Development of an Imaging Mass Spectrometry Technique for Visualizing Localized Cellular Signaling Mediators in Tissues

Access this Article

Author(s)

    • Sugiura Yuki
    • Department of Biochemistry, Keio University School of Medicine|JST Precursory Research for Embryonic Science and Technology (PRESTO) Project
    • Honda Kurara
    • Department of Biochemistry, Keio University School of Medicine
    • Suematsu Makoto
    • Department of Biochemistry, Keio University School of Medicine|Japan Science and Technology Agency, Exploratory Research for Advanced Technology (ERATO) 
Suematsu Gas Biology Project

Abstract

<i>In vivo</i> concentrations of cellular signaling mediators such as inflammatory mediators are normally maintained at very low levels due to their strong ability to induce a biological response. The production, diffusion, and decomposition of such mediators are spatio-temporally regulated. Therefore, in order to understand biochemical basis of disease progression and develop new therapeutic strategies, it is important to understand the spatiotemporal dynamics of the signaling mediators <i>in vivo</i>, during the progression of disorders, <i>e.g.</i>, chronic inflammatory diseases; however, the lack of effective imaging technology has made it difficult to determine their localizations <i>in vivo</i>. Such characterization requires technical breakthroughs, including molecular imaging methods that are sensitive enough to detect low levels of metabolites in the heterogeneous tissue regions in diseased organs. We and other groups have attempted to fill this technical gap by developing highly sensitive imaging mass spectrometry (IMS) technologies. To date, we have established two key techniques toward this goal, including (i) a sample preparation procedure that has eliminated the problem of the postmortem degradation of labile metabolites, and (ii) on-tissue derivatization of metabolites, which can enhance analyte ionization efficiency. Here, we review recent progress in the development of these technologies as well as how the highly sensitive IMS technique has contributed to increasing understanding of the biochemical basis of disease mechanisms, discovery of new diagnostic markers, and development of new therapies.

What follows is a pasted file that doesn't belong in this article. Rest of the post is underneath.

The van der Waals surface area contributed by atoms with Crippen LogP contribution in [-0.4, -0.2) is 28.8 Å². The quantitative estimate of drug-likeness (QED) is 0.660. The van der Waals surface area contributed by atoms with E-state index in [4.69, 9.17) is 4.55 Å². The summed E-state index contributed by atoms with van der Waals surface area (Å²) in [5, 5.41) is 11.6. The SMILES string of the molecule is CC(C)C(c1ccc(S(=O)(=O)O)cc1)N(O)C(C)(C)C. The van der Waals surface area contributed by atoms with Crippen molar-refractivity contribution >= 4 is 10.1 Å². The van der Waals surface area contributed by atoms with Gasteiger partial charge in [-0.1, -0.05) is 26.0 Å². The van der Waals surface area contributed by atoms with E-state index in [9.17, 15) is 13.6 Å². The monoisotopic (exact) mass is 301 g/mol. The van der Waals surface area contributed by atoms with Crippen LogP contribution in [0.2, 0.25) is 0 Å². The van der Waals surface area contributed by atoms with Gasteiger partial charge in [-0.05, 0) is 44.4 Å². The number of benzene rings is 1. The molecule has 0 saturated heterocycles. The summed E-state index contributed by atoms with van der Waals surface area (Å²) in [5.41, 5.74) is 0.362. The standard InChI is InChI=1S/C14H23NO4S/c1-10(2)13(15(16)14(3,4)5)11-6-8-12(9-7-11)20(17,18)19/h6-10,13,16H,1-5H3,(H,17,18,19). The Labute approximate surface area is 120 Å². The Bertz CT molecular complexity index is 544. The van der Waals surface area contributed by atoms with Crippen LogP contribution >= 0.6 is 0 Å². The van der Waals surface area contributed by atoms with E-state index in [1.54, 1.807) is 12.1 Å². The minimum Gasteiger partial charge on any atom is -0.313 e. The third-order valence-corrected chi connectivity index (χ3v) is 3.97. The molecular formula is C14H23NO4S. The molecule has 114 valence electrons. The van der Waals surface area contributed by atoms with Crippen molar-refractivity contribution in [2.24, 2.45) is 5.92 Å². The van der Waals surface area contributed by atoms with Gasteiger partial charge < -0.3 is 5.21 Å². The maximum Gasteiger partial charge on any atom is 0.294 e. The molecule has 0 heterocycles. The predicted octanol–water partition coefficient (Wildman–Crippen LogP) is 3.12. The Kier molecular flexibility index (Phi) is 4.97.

Journal

  • Mass Spectrometry

    Mass Spectrometry 4(1), A0040-A0040, 2015

    The Mass Spectrometry Society of Japan

Codes

Page Top